How to Combat Pandemic Loneliness

How to Combat Pandemic Loneliness

How to Combat Pandemic Loneliness

How to Combat Pandemic Loneliness

In a time of social distancing, this might mean calling, texting to check in, dropping off a gift or driving by and waving. “By providing support to others, it can provide a sense of meaning and purpose,” Dr. Holt-Lunstad said. “It can strengthen social bonds, and in turn lead to less loneliness.”

When seeking out connections, focus on your most unconditionally supportive friends and family. Some research shows that people feel more stressed and disconnected when their friendship networks include people who have betrayed them, weren’t there for them during tough times, frequently argue with them or otherwise cause negative feelings. A call with a close friend, in other words, will probably help more than a college reunion over Zoom.

“Simply increasing social contact is not sufficient,” said Bert Uchino, a professor of psychology at the University of Utah in Salt Lake City. “You need to increase contact in the relationships that are important and very positive to you. I think those are relationships that will get people through.”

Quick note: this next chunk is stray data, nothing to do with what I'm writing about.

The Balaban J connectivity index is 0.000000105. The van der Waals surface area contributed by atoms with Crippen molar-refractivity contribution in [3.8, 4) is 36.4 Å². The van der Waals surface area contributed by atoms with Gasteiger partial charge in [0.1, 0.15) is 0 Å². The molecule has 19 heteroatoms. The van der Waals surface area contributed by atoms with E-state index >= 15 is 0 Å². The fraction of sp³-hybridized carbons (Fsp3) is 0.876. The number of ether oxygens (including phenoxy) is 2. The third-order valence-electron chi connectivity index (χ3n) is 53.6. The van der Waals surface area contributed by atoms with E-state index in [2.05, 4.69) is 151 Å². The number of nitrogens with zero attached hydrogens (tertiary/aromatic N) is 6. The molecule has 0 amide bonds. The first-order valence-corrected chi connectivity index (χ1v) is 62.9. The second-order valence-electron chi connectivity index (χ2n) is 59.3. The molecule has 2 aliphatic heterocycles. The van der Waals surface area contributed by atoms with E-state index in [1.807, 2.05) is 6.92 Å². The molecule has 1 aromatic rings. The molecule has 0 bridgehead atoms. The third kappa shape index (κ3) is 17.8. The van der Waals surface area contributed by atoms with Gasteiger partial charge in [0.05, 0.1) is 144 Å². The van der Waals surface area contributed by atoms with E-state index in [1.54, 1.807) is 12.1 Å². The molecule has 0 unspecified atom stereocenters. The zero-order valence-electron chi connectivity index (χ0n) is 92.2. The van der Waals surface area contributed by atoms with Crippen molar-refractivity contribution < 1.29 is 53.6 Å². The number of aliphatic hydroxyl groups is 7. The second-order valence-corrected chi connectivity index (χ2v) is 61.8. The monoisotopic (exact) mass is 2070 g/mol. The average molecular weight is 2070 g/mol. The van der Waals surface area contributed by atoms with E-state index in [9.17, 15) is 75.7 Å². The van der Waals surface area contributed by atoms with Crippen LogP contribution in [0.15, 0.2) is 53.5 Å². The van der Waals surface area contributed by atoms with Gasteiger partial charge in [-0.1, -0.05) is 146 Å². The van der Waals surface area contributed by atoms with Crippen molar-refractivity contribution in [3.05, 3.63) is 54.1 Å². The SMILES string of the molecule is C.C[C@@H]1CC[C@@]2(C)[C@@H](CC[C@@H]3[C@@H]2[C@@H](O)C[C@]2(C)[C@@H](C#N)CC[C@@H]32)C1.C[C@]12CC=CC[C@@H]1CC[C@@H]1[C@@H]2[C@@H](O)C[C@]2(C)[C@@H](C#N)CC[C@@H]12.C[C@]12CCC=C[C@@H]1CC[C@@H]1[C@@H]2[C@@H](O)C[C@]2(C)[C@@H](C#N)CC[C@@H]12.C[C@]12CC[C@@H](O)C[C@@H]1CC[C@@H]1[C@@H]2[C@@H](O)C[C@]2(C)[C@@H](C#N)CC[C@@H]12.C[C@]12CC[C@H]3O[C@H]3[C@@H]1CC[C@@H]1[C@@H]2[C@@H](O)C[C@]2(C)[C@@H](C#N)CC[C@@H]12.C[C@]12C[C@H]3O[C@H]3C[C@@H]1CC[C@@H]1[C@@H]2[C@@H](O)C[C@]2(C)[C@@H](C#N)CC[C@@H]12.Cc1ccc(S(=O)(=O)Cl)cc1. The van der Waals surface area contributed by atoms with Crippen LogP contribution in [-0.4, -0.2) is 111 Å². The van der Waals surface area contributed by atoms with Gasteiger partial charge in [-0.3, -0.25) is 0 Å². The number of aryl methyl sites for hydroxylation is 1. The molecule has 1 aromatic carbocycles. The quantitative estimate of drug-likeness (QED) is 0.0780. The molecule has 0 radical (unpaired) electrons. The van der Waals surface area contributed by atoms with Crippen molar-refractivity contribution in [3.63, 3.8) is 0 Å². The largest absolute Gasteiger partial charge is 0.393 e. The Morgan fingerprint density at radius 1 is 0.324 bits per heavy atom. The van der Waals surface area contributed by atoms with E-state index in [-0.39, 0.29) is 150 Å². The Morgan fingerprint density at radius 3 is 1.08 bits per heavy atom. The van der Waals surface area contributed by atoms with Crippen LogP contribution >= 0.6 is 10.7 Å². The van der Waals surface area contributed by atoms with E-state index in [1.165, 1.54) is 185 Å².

This might also be a good time to help out your neighbors. Using the neighborhood social app NextDoor to randomly assign people to perform small acts of kindness — like delivering groceries, chatting over a fence or participating in a neighborhood cleanup event — Dr. Holt-Lunstad and her colleagues found that loneliness rates dropped from 10 percent of people to 5 percent in people who did the kind acts.

Research suggests you don’t even need to know the people you’re helping. Just donating money to a good cause might help, Dr. Uchino said. In a series of experiments, researchers found that people who gave money to others were happier than if they spent it on themselves.

But if you’re overwhelmed by giving, it can become detrimental. Instead, try hobbies like cooking, gardening, writing in a journal or even listening to music. Creative arts can reduce loneliness, too, and while singing in person in a choir might not be possible right now, singing from balconies or through virtual groups can be powerful.

Loneliness can strike at any age, but young people may bear the brunt of canceled activities and lost social time. An estimated 73 percent of Generation Z adults reported feeling lonely in a survey released by the American Psychological Association in October.


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